By MONICA SPRINGER

The Garden City Telegram

GARDEN CITY -- Soldiers who have been injured spend weeks and months in physical therapy trying to overcome their injuries. And for some, a weekend of hunting and bantering with fellow servicemen helps in the healing process, soldiers said.

The second annual Heartland Heroes Hunt brought 13 soldiers and their families stationed at Fort Carson, Colo., to Garden City for a weekend of hunting and camaraderie.

In all, about 50 people came to Garden City and western Kansas for a weekend of healing, said Tim Telinde. Telinde's step-daughter, Mackenzie Nix, started Heartland Heroes Hunt last year as her senior Buff Project.

The event will become a yearly tradition in Garden City, Telinde said.

It's a tradition that Dave Sterling, from northern California, and Ronald Ryker, from Texas, decided to come back for this year.

Sterling and Ryker were two of several wounded servicemen who came last year from Fort Riley and attended this year and helped with the event.

Sterling lost his right hand in Iraq in 2004 due to a rocket propelled grenade.

Ryker was shot in the calf in Iraq in 2003.

Sterling said the weekend was about healing and learning that having an injury doesn't place limitations on servicemen.

"You'd be surprised what you can do," without a hand or part of a leg, Sterling said.

Sterling spent more than five months in Walter Reed Army Medical Center in Washington, D.C. undergoing treatment and physical therapy.

Ryker was flown to Germany for treatment from Iraq, then flown back to Fort Riley for physical therapy. He said it took 45 days after he was shot to be able to walk on crutches.

Sterling and Ryker, both in the Army, were two of about 30 people who hunted east of Garden City on Saturday morning.

They split up into four groups, then methodically walked through the field looking for birds. Ryker said he cannot run because of his injury and still has trouble walking.

The servicemen walked through the snow in single degree weather on Saturday in search of pheasants. Of the 300 pheasants released at Beavers Game Farm the group shot a little more than 200 birds.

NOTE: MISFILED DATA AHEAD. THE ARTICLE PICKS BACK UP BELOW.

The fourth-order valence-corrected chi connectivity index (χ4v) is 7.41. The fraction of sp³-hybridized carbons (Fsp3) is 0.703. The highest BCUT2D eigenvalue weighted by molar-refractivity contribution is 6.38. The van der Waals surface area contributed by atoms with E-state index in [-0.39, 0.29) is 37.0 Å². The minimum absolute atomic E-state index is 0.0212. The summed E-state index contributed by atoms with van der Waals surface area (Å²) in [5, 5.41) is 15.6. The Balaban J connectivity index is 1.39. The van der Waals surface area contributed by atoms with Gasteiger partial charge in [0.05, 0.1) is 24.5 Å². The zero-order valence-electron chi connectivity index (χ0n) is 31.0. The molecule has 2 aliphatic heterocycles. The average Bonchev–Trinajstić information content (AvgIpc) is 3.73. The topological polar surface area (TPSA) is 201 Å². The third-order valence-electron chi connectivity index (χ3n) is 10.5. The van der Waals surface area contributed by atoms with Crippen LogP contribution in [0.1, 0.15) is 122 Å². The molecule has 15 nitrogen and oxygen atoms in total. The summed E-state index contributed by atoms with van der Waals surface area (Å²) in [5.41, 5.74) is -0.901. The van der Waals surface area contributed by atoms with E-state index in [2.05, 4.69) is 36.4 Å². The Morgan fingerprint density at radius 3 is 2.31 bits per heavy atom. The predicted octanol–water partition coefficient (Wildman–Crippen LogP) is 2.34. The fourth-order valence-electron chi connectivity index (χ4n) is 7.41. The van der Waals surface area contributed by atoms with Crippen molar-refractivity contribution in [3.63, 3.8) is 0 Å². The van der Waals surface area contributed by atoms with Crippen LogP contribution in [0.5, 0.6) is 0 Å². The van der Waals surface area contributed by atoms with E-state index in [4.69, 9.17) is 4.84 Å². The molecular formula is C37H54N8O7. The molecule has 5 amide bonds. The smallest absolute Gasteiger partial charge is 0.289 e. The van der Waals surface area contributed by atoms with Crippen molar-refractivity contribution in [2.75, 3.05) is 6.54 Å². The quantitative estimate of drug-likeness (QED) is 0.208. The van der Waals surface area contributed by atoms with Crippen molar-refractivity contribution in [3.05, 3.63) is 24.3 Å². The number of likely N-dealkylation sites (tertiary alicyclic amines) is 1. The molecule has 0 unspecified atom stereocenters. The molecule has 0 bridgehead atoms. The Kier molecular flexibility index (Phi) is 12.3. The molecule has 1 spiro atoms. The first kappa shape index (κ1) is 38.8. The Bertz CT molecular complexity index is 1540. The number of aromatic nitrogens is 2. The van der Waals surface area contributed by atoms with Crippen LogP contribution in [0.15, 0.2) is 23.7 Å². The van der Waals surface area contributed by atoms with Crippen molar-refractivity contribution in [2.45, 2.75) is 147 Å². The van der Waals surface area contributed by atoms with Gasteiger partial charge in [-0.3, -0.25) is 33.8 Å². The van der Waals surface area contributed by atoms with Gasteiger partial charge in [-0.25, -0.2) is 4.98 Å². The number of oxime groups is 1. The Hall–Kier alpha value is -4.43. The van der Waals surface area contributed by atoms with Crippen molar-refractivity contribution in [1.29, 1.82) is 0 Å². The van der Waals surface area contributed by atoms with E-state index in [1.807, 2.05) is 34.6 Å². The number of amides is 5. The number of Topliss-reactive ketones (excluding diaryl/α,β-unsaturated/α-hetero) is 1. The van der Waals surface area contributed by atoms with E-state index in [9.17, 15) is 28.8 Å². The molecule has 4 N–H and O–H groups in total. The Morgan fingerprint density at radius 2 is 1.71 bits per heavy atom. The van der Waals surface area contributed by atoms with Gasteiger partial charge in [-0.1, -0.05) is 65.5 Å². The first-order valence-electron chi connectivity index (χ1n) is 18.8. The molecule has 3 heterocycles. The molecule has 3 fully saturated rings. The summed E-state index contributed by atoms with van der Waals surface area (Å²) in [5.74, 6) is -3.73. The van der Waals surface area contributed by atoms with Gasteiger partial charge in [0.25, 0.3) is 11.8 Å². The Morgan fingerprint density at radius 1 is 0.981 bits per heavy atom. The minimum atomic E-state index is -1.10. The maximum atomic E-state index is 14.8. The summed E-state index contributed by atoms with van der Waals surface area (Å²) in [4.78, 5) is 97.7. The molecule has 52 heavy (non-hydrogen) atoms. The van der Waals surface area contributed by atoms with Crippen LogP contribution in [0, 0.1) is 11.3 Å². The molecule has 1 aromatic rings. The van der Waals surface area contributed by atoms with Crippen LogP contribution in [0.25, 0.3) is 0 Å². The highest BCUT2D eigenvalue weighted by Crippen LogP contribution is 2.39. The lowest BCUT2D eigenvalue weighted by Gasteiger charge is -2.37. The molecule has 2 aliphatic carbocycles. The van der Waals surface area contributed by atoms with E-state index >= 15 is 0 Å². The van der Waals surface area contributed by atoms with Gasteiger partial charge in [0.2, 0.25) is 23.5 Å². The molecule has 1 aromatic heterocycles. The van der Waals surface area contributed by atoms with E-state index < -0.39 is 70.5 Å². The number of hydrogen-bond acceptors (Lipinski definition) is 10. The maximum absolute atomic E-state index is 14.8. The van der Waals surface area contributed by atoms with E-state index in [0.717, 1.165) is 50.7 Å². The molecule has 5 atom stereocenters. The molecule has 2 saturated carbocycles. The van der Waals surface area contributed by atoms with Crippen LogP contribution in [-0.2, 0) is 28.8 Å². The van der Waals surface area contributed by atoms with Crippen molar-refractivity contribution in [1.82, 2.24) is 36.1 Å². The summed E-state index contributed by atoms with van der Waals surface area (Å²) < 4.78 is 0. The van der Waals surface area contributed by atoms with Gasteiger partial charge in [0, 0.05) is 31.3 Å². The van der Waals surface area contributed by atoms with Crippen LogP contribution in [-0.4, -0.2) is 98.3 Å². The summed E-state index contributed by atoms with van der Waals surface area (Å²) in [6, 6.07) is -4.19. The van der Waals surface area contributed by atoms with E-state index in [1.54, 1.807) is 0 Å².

Brandon Daggs, originally from California and now stationed at Fort Carson, spent months without mobility after a form of cancer was found in his throat during his tour in Iraq.

He endured radiation and chemotherapy and lost a good portion of his body weight.

He described the weekend of hunting as amazing.

"It was fun to get out there with the boys," he said.

Now in remission, he said the group of hunters had only planned to hunt on Saturday afternoon. But during lunch Saturday the group decided to go back out into the field.

"It was a really good day," Daggs said. "There's a lot of compassion, hospitality, camaraderie and brotherhood."

The soldiers who took part in Heartland Heroes this year were all male. While they were hunting, their wives had manicures and massages in Garden City and their children completed activities from local businesses.

Daggs said it's good for families to get off of the military post and leave life's stresses behind for a weekend.

"It's nice to put the stresses of the world behind us and enjoy the beautiful Kansas countryside," Daggs said.

Ryker said the soldiers and servicemen aren't the only ones whose lives change after completing tours overseas.

"Our struggles are their struggles," he said of families of servicemen.

The weekend was rejuvenating for Daggs, who said on Saturday night that he's emotionally healthier.

"A lot of soldiers have seen dark days. Minds have been set free and we're completely engulfed in this amazing experience," he said.